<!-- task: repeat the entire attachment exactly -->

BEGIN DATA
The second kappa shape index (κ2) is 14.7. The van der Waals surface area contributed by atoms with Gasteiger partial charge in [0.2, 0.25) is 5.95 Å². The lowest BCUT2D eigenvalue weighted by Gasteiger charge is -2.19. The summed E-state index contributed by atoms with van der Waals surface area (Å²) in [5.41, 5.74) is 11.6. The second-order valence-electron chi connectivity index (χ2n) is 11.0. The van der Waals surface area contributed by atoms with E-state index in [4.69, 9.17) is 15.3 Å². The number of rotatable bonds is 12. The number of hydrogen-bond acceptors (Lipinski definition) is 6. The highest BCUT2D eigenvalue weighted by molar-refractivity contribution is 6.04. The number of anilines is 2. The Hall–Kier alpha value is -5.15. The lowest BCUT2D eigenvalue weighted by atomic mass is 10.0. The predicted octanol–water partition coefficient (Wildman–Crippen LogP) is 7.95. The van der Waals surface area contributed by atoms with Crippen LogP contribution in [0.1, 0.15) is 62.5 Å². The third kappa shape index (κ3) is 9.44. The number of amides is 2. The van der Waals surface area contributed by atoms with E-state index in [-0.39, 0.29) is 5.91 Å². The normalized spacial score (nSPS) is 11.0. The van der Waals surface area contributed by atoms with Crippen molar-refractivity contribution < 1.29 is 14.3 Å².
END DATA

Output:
The second kappa shape index (κ2) is 14.7. The van der Waals surface area contributed by atoms with Gasteiger partial charge in [0.2, 0.25) is 5.95 Å². The lowest BCUT2D eigenvalue weighted by Gasteiger charge is -2.19. The summed E-state index contributed by atoms with van der Waals surface area (Å²) in [5.41, 5.74) is 11.6. The second-order valence-electron chi connectivity index (χ2n) is 11.0. The van der Waals surface area contributed by atoms with E-state index in [4.69, 9.17) is 15.3 Å². The number of rotatable bonds is 12. The number of hydrogen-bond acceptors (Lipinski definition) is 6. The highest BCUT2D eigenvalue weighted by molar-refractivity contribution is 6.04. The number of anilines is 2. The Hall–Kier alpha value is -5.15. The lowest BCUT2D eigenvalue weighted by atomic mass is 10.0. The predicted octanol–water partition coefficient (Wildman–Crippen LogP) is 7.95. The van der Waals surface area contributed by atoms with Crippen LogP contribution in [0.1, 0.15) is 62.5 Å². The third kappa shape index (κ3) is 9.44. The number of amides is 2. The van der Waals surface area contributed by atoms with E-state index in [-0.39, 0.29) is 5.91 Å². The normalized spacial score (nSPS) is 11.0. The van der Waals surface area contributed by atoms with Crippen molar-refractivity contribution < 1.29 is 14.3 Å².